Simon Bridges says the findings of the Government's Tax Working Group is a "declaration of war" against farmers and targets all "hard-working New Zealanders".
The National Party leaders comments come as a comprehensive capital gains tax has been recommended by the Tax Working Group, which estimates the $8 billion raised over five years could go towards changing the bottom tax rate and reducing tax on KiwiSaver for low and middle-income earners.
However, Mr Bridges says the recommendations go much farther then just a capital gains tax, saying another "eight new taxes" will hit farmers particularly hard.
"This is an attack on the Kiwi way of life. This would hit every New Zealander with a KiwiSaver, shares, investment property, a small business, a lifestyle block, a bach or even an empty section," Mr Bridges says.
"For farmers, who are the backbone of our economy, this is a declaration of war on their businesses and way of life. They would pay to water their stock, feed their crops and even when they sell up for retirement.
"Labour claims this is about fairness, but that’s rubbish. The CGT would apply to small business owners like the local plumber, but not to investors with a multi-million dollar art collection or a super yacht who won’t pay a cent more."
Deputy Prime Minister Winston Peters said today he could "reassure the farming community and provincial, regional New Zealand that we're not going to have them panicked by the media with rumour and malice with this issue concerning".
He said they would listen to the farming community on the matter of CGT, but currently no decisions have been made.
When asked on The Country earlier this week if he was still "anti" CGT for farmers, Mr Peters said "they are in for the long haul and there is no way a capital gains tax would have any effect on them, at all".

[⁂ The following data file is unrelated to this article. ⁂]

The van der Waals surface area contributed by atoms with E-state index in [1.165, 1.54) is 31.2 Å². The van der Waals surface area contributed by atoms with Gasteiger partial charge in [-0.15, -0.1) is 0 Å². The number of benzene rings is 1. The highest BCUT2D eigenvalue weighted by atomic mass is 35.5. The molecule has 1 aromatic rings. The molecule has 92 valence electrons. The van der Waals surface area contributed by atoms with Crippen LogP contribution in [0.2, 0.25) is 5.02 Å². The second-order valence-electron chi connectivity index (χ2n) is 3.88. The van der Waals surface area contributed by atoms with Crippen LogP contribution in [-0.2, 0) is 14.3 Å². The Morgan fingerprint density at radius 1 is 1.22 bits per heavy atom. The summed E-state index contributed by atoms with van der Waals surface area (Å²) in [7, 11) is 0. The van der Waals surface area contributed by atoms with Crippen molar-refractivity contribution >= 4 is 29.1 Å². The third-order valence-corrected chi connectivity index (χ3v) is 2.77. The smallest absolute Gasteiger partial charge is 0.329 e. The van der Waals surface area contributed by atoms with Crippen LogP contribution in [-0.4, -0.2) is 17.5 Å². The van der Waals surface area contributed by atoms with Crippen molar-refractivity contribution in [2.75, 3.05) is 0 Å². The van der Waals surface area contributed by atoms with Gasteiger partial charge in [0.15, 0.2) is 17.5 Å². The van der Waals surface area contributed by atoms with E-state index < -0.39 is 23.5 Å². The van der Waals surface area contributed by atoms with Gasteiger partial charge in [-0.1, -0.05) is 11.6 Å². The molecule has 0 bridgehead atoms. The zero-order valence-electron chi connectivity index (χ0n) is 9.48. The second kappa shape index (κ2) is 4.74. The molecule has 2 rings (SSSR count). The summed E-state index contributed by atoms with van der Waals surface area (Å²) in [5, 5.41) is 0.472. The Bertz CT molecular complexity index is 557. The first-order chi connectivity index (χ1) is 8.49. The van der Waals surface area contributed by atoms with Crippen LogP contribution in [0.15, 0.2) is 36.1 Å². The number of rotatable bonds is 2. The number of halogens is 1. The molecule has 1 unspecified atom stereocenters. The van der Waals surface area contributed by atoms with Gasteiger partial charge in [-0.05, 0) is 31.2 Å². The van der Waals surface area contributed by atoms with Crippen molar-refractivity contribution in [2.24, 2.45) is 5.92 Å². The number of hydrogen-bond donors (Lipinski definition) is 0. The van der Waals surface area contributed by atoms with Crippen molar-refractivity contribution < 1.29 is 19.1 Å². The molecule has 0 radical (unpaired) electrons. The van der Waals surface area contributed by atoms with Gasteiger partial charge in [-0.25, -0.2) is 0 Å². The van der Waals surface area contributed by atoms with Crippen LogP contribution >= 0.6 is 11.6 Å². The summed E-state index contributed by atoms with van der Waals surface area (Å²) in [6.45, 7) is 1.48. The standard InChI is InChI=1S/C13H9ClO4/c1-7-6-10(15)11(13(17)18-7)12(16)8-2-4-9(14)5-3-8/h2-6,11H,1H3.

"Farmers don't buy farms to speculate and just pass it on, they buy farms for a lifestyle... they buy it for permanence, they buy to stay there - they're part of the province. They don't do this sort of stuff you see in Christchurch and Auckland and Wellington.
"Capital gains tax is about short term speculation."
But the National Party leader says that extra taxes recommended by the Tax Working Group are "an agriculture tax, a tax on empty residential land, a water tax, a fertiliser tax, an environmental footprint tax, a natural capital enhancement tax, a waste levy and a Capital Gains Tax."
He believes if the recommendations are taken up it will hit regular Kiwis hard while leading to a boon for others.
"It will lead to boom times for tax lawyers and accountants and even iwi advisers, given recommendations for exclusions that include Māori land in multiple ownership.
"We believe New Zealanders already pay enough tax and the Government should be looking at tax relief, not taking even more out of the pockets of New Zealand families.
"National says no to new taxes. We would repeal a Capital Gains Tax, index tax thresholds to the cost of living and let Kiwis keep more of what they earn," Mr Bridges says.
Prime Minister Jacinda Ardern says the Government won't commit to any tax reform from the Tax Working Group report released today.
"We’re going to give the public a little bit of time, we’re going to take a little bit of time to form some consensus around the Government’s response," she said.
"As you can see in the report there are some areas where everyone agrees, and there are some areas where the group did not, it’s our opportunity as government to go away, take a little bit of time, build some consensus and then come back to the public.
"We are not ruling anything in or out at this stage."